After a judgment by the US Court of Appeals for the Sixth Circuit in Cincinnati on Friday, President Joe Biden’s COVID-19 immunization and testing mandate was reinstated. This comes after a federal appeals panel in Louisiana temporarily suspended the vaccine mandate last month.
According to the legislation, employees at organizations with at least 100 employees must be vaccinated against COVID-19 or produce a weekly negative test. However, Louisiana, Texas, Utah, South Carolina, Mississippi, and corporations, religious, and advocacy groups, filed a permanent injunction against the mandate.
According to the Occupational Safety and Health Administration, the order reinstated by a 2-1 decision on Friday “has established the widespread threat that COVID-19 provides to workers in their workplaces, particularly unvaccinated workers. The mechanics of COVID-19 transmission, according to OSHA, make traditional settings favorable for the disease’s development, putting workers at a higher risk of catching it. Transmission is possible from persons who are symptomatic, asymptomatic, or presymptomatic, with variations being more transmissible.”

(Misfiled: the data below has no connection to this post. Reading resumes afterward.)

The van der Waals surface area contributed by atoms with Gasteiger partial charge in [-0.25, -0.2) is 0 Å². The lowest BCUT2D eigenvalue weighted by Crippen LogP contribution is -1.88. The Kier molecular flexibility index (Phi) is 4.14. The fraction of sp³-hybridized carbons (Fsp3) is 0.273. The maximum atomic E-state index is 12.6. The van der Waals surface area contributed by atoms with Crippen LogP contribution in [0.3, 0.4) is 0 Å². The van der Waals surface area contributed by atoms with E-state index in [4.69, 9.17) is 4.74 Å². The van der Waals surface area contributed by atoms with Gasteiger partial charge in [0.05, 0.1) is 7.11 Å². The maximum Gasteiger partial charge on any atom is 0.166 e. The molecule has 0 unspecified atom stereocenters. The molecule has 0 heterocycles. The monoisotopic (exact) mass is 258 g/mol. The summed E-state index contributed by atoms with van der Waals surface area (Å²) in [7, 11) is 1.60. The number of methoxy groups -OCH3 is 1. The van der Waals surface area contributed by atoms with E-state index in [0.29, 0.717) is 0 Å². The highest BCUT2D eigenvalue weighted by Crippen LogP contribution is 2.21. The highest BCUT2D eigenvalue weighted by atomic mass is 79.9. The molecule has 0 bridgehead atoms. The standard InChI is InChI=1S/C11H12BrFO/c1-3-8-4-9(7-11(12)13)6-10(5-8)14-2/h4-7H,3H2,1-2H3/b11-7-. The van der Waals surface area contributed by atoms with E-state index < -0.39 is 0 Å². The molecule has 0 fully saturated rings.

According to the Johns Hopkins Coronavirus Resource Center, the US hit the dismal milestone of 800,000 COVID-19 deaths this week. In addition, COVID-19 cases are rapidly increasing again, thanks to the highly infectious omicron form development.
“The number of deaths in the United States has already surpassed 800,000, and health-care systems across the country are at capacity. COVID-19 affects people of all ages, but on average, ‘working-age Americans (18-64 years old) now have a 1 in 14 probability of being hospitalized when infected with COVID-19,’ according to the CDC. Friday’s decision added to that.
On Saturday, the Labor Department stated that “as long as an employer is exercising reasonable, good faith efforts to come into compliance with the standard,” OSHA would not issue citations for noncompliance with any mandate requirements before Jan. 10 or citations for noncompliance with the testing requirements before Feb. 9 for noncompliance with the mandate.